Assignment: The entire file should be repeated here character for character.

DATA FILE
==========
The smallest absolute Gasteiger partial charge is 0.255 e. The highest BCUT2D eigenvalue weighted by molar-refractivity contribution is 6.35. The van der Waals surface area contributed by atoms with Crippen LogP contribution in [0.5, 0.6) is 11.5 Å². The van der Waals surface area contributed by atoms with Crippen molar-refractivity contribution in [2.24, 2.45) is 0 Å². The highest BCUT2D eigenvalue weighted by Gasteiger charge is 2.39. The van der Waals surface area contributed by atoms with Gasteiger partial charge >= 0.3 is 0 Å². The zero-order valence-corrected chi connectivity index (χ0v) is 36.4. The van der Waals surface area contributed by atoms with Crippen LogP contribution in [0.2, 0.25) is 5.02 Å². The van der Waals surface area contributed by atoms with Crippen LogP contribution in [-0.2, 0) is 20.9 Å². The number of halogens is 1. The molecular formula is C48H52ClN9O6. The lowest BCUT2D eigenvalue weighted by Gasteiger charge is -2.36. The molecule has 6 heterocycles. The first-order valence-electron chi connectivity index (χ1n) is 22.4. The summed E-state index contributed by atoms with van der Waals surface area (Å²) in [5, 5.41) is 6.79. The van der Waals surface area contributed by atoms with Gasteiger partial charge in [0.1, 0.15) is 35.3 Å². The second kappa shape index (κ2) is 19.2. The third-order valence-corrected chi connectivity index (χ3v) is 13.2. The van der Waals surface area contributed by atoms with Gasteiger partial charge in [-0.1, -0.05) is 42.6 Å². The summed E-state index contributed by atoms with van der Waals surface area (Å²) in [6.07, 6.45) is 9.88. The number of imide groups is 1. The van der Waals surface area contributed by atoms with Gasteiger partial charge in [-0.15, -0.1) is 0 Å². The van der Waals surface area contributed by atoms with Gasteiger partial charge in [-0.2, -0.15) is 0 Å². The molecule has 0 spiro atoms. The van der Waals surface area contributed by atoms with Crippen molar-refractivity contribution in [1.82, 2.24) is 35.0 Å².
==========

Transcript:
The smallest absolute Gasteiger partial charge is 0.255 e. The highest BCUT2D eigenvalue weighted by molar-refractivity contribution is 6.35. The van der Waals surface area contributed by atoms with Crippen LogP contribution in [0.5, 0.6) is 11.5 Å². The van der Waals surface area contributed by atoms with Crippen molar-refractivity contribution in [2.24, 2.45) is 0 Å². The highest BCUT2D eigenvalue weighted by Gasteiger charge is 2.39. The van der Waals surface area contributed by atoms with Gasteiger partial charge >= 0.3 is 0 Å². The zero-order valence-corrected chi connectivity index (χ0v) is 36.4. The van der Waals surface area contributed by atoms with Crippen LogP contribution in [0.2, 0.25) is 5.02 Å². The van der Waals surface area contributed by atoms with Crippen LogP contribution in [-0.2, 0) is 20.9 Å². The number of halogens is 1. The molecular formula is C48H52ClN9O6. The lowest BCUT2D eigenvalue weighted by Gasteiger charge is -2.36. The molecule has 6 heterocycles. The first-order valence-electron chi connectivity index (χ1n) is 22.4. The summed E-state index contributed by atoms with van der Waals surface area (Å²) in [5, 5.41) is 6.79. The van der Waals surface area contributed by atoms with Gasteiger partial charge in [0.1, 0.15) is 35.3 Å². The second kappa shape index (κ2) is 19.2. The third-order valence-corrected chi connectivity index (χ3v) is 13.2. The van der Waals surface area contributed by atoms with Gasteiger partial charge in [-0.1, -0.05) is 42.6 Å². The summed E-state index contributed by atoms with van der Waals surface area (Å²) in [6.07, 6.45) is 9.88. The number of imide groups is 1. The van der Waals surface area contributed by atoms with Gasteiger partial charge in [-0.15, -0.1) is 0 Å². The van der Waals surface area contributed by atoms with Gasteiger partial charge in [-0.2, -0.15) is 0 Å². The molecule has 0 spiro atoms. The van der Waals surface area contributed by atoms with Crippen molar-refractivity contribution in [1.82, 2.24) is 35.0 Å².